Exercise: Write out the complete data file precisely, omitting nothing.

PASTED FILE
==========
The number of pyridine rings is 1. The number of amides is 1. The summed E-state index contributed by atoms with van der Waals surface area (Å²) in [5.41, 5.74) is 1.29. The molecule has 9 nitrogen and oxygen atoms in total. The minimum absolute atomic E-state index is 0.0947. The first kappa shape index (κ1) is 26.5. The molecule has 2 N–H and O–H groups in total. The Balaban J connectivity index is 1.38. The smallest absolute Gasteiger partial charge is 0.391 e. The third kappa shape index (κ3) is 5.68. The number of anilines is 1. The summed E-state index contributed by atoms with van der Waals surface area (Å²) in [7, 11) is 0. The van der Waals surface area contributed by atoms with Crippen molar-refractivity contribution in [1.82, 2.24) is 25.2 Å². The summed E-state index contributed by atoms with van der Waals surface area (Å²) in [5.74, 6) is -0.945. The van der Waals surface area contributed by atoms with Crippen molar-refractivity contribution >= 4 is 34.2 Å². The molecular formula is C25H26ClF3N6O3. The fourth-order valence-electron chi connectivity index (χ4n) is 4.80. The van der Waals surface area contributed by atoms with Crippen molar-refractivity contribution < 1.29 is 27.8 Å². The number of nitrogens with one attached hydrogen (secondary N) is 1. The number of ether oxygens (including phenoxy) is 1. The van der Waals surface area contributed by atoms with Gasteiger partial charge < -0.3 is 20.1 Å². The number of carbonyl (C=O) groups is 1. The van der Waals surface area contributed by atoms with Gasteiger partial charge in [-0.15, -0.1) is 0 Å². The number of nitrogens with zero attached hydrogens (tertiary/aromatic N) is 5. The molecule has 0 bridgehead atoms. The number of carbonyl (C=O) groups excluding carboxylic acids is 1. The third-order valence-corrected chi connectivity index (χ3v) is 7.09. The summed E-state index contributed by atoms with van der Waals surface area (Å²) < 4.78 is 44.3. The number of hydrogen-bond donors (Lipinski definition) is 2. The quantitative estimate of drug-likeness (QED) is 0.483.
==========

The number of pyridine rings is 1. The number of amides is 1. The summed E-state index contributed by atoms with van der Waals surface area (Å²) in [5.41, 5.74) is 1.29. The molecule has 9 nitrogen and oxygen atoms in total. The minimum absolute atomic E-state index is 0.0947. The first kappa shape index (κ1) is 26.5. The molecule has 2 N–H and O–H groups in total. The Balaban J connectivity index is 1.38. The smallest absolute Gasteiger partial charge is 0.391 e. The third kappa shape index (κ3) is 5.68. The number of anilines is 1. The summed E-state index contributed by atoms with van der Waals surface area (Å²) in [7, 11) is 0. The van der Waals surface area contributed by atoms with Crippen molar-refractivity contribution in [1.82, 2.24) is 25.2 Å². The summed E-state index contributed by atoms with van der Waals surface area (Å²) in [5.74, 6) is -0.945. The van der Waals surface area contributed by atoms with Crippen molar-refractivity contribution >= 4 is 34.2 Å². The molecular formula is C25H26ClF3N6O3. The fourth-order valence-electron chi connectivity index (χ4n) is 4.80. The van der Waals surface area contributed by atoms with Crippen molar-refractivity contribution < 1.29 is 27.8 Å². The number of nitrogens with one attached hydrogen (secondary N) is 1. The number of ether oxygens (including phenoxy) is 1. The van der Waals surface area contributed by atoms with Gasteiger partial charge < -0.3 is 20.1 Å². The number of carbonyl (C=O) groups is 1. The van der Waals surface area contributed by atoms with Gasteiger partial charge in [-0.15, -0.1) is 0 Å². The number of nitrogens with zero attached hydrogens (tertiary/aromatic N) is 5. The molecule has 0 bridgehead atoms. The number of carbonyl (C=O) groups excluding carboxylic acids is 1. The third-order valence-corrected chi connectivity index (χ3v) is 7.09. The summed E-state index contributed by atoms with van der Waals surface area (Å²) < 4.78 is 44.3. The number of hydrogen-bond donors (Lipinski definition) is 2. The quantitative estimate of drug-likeness (QED) is 0.483.